NEW YORK (TheStreet) -- As of Thursday, the prevailing view among the top U.S. policymakers is the U.S. economy is not quite ready yet for the beginning of interest rate hikes. It's better to be safe and conservative than sorry.
Minutes released from the Federal Reserve's July 29-30 meeting were widely perceived by investors to be more hawkish than before, amplified in no small part by the increasing transparency of the inner workings of the world's most powerful central bank. However, a closer inspection of the text indicates that in many respects, the "doves" are still very much in control of the dialog and Fed Chair Janet Yellen still very much has the majority of the voting members on her side. Changes in the voting composition of the Federal Open Market Committee in 2015 are expected to result in a group even more focused on labor market slack.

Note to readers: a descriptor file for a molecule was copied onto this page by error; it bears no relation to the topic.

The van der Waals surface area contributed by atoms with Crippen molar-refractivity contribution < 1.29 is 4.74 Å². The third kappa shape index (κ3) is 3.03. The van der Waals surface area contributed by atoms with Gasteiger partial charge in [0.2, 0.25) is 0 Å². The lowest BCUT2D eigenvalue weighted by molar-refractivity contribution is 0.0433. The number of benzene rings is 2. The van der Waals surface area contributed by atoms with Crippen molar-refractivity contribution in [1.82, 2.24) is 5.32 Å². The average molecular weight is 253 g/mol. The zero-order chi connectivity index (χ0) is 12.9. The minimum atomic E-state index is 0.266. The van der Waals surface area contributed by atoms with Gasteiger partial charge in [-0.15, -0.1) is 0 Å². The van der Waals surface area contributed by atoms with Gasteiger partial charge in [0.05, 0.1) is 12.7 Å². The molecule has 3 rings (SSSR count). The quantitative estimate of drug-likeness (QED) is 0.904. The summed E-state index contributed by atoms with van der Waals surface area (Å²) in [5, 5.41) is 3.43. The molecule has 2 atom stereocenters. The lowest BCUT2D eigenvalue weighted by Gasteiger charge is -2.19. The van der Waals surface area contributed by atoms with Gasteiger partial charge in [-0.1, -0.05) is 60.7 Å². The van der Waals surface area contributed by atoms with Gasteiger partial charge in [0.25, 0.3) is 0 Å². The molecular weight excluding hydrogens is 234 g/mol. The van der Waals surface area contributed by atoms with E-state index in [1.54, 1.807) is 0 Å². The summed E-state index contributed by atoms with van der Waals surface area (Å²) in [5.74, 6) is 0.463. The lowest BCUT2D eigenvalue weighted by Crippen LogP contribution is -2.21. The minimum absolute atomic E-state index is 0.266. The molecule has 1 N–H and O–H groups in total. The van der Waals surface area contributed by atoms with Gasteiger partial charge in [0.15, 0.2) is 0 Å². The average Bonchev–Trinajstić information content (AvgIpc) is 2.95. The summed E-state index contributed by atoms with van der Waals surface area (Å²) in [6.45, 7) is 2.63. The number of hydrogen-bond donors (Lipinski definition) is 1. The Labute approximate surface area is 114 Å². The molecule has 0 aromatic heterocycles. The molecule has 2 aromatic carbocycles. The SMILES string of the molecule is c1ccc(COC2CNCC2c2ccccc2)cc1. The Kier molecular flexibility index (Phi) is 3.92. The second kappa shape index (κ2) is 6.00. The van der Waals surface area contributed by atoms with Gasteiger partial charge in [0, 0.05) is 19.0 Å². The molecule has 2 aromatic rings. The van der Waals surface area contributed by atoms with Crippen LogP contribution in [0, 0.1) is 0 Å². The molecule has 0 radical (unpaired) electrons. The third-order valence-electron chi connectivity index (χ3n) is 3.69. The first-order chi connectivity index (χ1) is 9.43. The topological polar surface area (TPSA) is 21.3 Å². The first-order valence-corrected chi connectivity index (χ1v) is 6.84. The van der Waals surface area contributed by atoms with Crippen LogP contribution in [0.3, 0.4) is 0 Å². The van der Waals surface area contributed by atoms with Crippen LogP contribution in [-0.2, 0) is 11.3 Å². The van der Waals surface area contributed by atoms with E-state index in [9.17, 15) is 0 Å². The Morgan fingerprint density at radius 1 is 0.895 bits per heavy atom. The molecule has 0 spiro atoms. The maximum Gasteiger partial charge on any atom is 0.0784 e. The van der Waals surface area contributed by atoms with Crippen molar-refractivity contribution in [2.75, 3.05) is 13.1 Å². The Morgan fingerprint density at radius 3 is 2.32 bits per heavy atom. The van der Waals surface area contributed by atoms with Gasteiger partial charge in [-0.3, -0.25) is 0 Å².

All these dynamics are expected to be aptly reflected in Yellen's speech at 10 a.m. EDT Friday at the yearly symposium of global monetary policymakers in Jackson Hole, Wyo.
While the minutes of the Fed underscored the debate over policy normalization, in other ways the minutes appear no more hawkish than they had been for the past several meetings. They reiterated that the Fed as a whole continues to be very much data dependent.
The upshot is the same as its been in prior meetings: If the economy picks up momentum and continues to move toward the central bank's objectives, then the Fed will likely raise rates sooner. And on the other hand, if the Fed continues to see a wide gap between where the labor market currently stands and the need for the labor market to ramp up its use of resources, then the Fed will remain with its accommodative stance for longer than expected.